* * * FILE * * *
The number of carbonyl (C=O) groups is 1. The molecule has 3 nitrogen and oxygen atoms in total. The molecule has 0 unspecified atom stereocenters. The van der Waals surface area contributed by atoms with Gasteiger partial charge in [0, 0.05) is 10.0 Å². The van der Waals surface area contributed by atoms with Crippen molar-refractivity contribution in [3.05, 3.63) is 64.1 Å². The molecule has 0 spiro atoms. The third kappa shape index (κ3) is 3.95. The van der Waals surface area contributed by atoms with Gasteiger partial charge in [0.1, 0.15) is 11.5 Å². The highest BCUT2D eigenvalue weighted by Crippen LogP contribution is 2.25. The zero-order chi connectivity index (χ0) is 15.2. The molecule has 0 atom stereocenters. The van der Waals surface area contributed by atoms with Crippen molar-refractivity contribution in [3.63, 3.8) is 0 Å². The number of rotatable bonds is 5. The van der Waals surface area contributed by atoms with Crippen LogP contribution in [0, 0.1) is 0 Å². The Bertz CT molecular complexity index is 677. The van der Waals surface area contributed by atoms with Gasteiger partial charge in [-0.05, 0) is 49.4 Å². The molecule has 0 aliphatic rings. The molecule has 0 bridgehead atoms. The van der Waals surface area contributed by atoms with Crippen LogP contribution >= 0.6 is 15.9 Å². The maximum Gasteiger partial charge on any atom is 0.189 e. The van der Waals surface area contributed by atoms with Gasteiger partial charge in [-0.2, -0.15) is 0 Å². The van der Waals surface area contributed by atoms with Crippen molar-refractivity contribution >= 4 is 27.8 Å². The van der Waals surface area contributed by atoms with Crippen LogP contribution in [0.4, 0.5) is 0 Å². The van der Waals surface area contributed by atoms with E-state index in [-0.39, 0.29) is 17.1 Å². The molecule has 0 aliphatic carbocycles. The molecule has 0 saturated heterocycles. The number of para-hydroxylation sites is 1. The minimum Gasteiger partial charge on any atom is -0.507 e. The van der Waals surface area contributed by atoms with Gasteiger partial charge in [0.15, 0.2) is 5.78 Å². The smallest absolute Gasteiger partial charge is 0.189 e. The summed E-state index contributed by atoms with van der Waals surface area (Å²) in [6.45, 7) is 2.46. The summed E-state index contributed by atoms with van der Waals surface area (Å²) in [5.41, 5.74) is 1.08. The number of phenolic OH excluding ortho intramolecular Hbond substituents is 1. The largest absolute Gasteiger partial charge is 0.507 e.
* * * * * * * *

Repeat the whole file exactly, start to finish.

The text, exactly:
The number of carbonyl (C=O) groups is 1. The molecule has 3 nitrogen and oxygen atoms in total. The molecule has 0 unspecified atom stereocenters. The van der Waals surface area contributed by atoms with Gasteiger partial charge in [0, 0.05) is 10.0 Å². The van der Waals surface area contributed by atoms with Crippen molar-refractivity contribution in [3.05, 3.63) is 64.1 Å². The molecule has 0 spiro atoms. The third kappa shape index (κ3) is 3.95. The van der Waals surface area contributed by atoms with Gasteiger partial charge in [0.1, 0.15) is 11.5 Å². The highest BCUT2D eigenvalue weighted by Crippen LogP contribution is 2.25. The zero-order chi connectivity index (χ0) is 15.2. The molecule has 0 atom stereocenters. The van der Waals surface area contributed by atoms with Crippen molar-refractivity contribution in [3.63, 3.8) is 0 Å². The number of rotatable bonds is 5. The van der Waals surface area contributed by atoms with Crippen LogP contribution in [0, 0.1) is 0 Å². The Bertz CT molecular complexity index is 677. The van der Waals surface area contributed by atoms with Gasteiger partial charge in [-0.05, 0) is 49.4 Å². The molecule has 0 aliphatic rings. The molecule has 0 bridgehead atoms. The van der Waals surface area contributed by atoms with Crippen LogP contribution >= 0.6 is 15.9 Å². The maximum Gasteiger partial charge on any atom is 0.189 e. The van der Waals surface area contributed by atoms with Gasteiger partial charge in [-0.2, -0.15) is 0 Å². The van der Waals surface area contributed by atoms with Crippen molar-refractivity contribution >= 4 is 27.8 Å². The van der Waals surface area contributed by atoms with Crippen LogP contribution in [0.4, 0.5) is 0 Å². The van der Waals surface area contributed by atoms with E-state index in [-0.39, 0.29) is 17.1 Å². The molecule has 0 aliphatic carbocycles. The molecule has 0 saturated heterocycles. The number of para-hydroxylation sites is 1. The minimum Gasteiger partial charge on any atom is -0.507 e. The van der Waals surface area contributed by atoms with Gasteiger partial charge in [0.15, 0.2) is 5.78 Å². The smallest absolute Gasteiger partial charge is 0.189 e. The summed E-state index contributed by atoms with van der Waals surface area (Å²) in [6.45, 7) is 2.46. The summed E-state index contributed by atoms with van der Waals surface area (Å²) in [5.41, 5.74) is 1.08. The number of phenolic OH excluding ortho intramolecular Hbond substituents is 1. The largest absolute Gasteiger partial charge is 0.507 e.